Daughter of Rainiandriantsilavo and Rambahinoro. Raised by her paternal uncle, Rainimaharavo, the commander-in-chief of the Malagasy army, the girl grew up in the animist faith of her ancestors. She began attending a Catholic school at age 13 and was immediately drawn to the faith. A convert, baptized on 1 November 1863, taking the name Victoire. A change in the national politics led to antipathy to the French and to Catholics; Victoire’s family, being part of the ruling class, put her in a Protestant school and threatened to make her an outcast if she held to her new faith, but she would not change. Victoire felt drawn to religious life, but her family arranged a marriage for her to Ratsimatahodriaka, a cousin and leading figure in the military; they were wed on 13 May 1864. Her new husband was a violent, womanizing drunk, and all of Victoire’s friends urged her to divorce him; she refused, saying that marriage was a sacrament and could not be broken, and instead she prayed for his conversion.
In 1883 the political situation in Madagascar turned forcefully against the French. All foreign missionaries, which included all priests, were ordered out of the country; Catholic schools and churches were ordered closed, Catholic gatherings were outlawed, and all Catholics were ordered to renouce the Church or be considered traitors. The faithful ignored the orders, held prayer services in boarded up churches, catechized new converts, and did it all peacefully and without a priesthood. Victoire helped lead and support the movement, keeping schools open, sometimes being the first into a church, shaming the police guards into letting the Christians enter. During 1885 peace was established between France and Madagascar, and on 7 March 1886 the missionaries were allowed to return; they found the faith alive and growing.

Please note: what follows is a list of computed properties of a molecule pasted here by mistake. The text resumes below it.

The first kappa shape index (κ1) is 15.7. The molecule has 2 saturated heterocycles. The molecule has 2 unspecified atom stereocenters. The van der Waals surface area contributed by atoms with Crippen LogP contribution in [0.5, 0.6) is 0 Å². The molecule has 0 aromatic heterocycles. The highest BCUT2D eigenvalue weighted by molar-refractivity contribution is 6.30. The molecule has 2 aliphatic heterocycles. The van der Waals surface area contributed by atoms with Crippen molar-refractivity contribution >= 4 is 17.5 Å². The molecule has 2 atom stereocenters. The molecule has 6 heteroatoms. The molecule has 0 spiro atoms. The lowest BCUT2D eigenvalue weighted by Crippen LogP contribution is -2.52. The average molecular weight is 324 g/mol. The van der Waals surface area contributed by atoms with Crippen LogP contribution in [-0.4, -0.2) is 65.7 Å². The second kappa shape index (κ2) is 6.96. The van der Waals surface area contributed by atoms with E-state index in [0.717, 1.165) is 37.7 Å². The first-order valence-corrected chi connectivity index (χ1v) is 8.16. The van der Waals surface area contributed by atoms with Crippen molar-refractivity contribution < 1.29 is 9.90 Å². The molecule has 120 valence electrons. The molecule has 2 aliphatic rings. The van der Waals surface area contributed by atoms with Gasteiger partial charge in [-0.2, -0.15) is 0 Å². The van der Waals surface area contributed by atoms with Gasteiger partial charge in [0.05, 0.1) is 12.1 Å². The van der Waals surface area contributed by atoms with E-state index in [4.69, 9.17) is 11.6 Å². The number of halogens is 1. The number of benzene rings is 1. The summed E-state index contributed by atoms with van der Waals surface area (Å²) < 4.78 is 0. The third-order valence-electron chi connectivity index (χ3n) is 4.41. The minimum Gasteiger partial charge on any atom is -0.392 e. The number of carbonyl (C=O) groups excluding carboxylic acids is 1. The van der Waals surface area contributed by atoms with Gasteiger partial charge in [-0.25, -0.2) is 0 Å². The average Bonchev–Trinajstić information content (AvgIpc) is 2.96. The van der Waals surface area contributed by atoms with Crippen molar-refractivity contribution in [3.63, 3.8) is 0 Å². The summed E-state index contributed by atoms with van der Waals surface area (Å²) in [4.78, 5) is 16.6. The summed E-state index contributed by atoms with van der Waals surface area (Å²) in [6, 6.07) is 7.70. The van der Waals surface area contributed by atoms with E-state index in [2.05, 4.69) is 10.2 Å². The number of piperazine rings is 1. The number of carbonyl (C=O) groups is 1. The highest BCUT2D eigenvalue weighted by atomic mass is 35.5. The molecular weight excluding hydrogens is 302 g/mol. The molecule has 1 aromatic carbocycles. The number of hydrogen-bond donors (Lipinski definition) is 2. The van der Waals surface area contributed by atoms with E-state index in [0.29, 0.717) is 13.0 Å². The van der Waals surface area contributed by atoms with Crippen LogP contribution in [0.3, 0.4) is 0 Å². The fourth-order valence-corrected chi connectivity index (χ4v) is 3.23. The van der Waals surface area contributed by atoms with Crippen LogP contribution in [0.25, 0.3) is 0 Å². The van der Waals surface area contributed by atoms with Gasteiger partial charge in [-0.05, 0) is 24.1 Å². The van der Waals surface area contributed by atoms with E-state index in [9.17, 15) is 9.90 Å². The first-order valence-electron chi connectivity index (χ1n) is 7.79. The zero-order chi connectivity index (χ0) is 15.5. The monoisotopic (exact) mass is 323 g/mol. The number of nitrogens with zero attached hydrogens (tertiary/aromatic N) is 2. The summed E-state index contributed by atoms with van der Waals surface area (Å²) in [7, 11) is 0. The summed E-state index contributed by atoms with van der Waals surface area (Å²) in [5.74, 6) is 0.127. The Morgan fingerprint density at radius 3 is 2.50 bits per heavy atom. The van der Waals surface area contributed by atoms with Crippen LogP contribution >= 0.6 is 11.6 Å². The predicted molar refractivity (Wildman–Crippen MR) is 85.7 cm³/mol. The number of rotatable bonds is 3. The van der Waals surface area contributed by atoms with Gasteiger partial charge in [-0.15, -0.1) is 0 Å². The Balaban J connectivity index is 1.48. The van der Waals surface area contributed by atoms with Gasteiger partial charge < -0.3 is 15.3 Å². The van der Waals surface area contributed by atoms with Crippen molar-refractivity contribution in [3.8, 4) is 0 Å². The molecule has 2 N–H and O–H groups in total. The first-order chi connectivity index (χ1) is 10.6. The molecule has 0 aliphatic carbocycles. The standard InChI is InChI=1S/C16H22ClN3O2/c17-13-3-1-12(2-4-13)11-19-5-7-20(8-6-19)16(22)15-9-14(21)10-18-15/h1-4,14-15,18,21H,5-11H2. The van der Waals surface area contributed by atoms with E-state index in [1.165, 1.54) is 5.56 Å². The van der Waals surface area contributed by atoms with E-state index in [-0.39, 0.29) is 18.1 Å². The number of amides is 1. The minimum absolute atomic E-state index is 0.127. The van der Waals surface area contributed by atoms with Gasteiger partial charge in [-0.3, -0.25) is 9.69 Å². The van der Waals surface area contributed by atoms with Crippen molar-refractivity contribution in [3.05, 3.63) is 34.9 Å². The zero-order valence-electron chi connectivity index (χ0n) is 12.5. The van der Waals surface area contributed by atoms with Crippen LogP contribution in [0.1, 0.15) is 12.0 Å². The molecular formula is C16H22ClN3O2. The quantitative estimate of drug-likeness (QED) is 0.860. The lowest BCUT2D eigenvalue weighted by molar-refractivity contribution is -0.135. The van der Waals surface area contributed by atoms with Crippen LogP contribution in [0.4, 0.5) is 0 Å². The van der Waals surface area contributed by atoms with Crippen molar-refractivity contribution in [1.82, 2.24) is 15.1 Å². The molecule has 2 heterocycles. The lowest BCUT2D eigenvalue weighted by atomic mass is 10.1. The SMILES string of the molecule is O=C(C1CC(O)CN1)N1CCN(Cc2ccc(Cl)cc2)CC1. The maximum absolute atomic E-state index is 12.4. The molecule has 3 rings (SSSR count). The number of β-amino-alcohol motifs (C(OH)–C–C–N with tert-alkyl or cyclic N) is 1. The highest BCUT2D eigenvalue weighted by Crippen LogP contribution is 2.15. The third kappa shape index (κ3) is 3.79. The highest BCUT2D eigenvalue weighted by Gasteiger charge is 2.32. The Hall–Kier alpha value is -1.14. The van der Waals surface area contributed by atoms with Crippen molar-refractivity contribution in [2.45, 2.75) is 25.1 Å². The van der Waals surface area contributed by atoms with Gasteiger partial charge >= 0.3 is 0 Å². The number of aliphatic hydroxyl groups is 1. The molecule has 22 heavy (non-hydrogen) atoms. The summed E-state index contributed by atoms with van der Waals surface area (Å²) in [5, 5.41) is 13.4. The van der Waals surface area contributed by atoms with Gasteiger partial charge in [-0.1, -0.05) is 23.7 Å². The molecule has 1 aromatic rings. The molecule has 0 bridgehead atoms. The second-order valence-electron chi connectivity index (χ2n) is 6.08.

Victoire was widowed in in 14 March 1888, her husband asking forgiveness and being baptized on his death bed. She devoted the rest of her life to caring for the poor, the sick and the imprisoned, with all her free time spent in prayer.
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Antananarivo 101, MADAGASCAR
- “Blessed Victoire Rasoamanarivo“. Saints.SQPN.com. 4 August 2013. Web. 9 March 2014. <>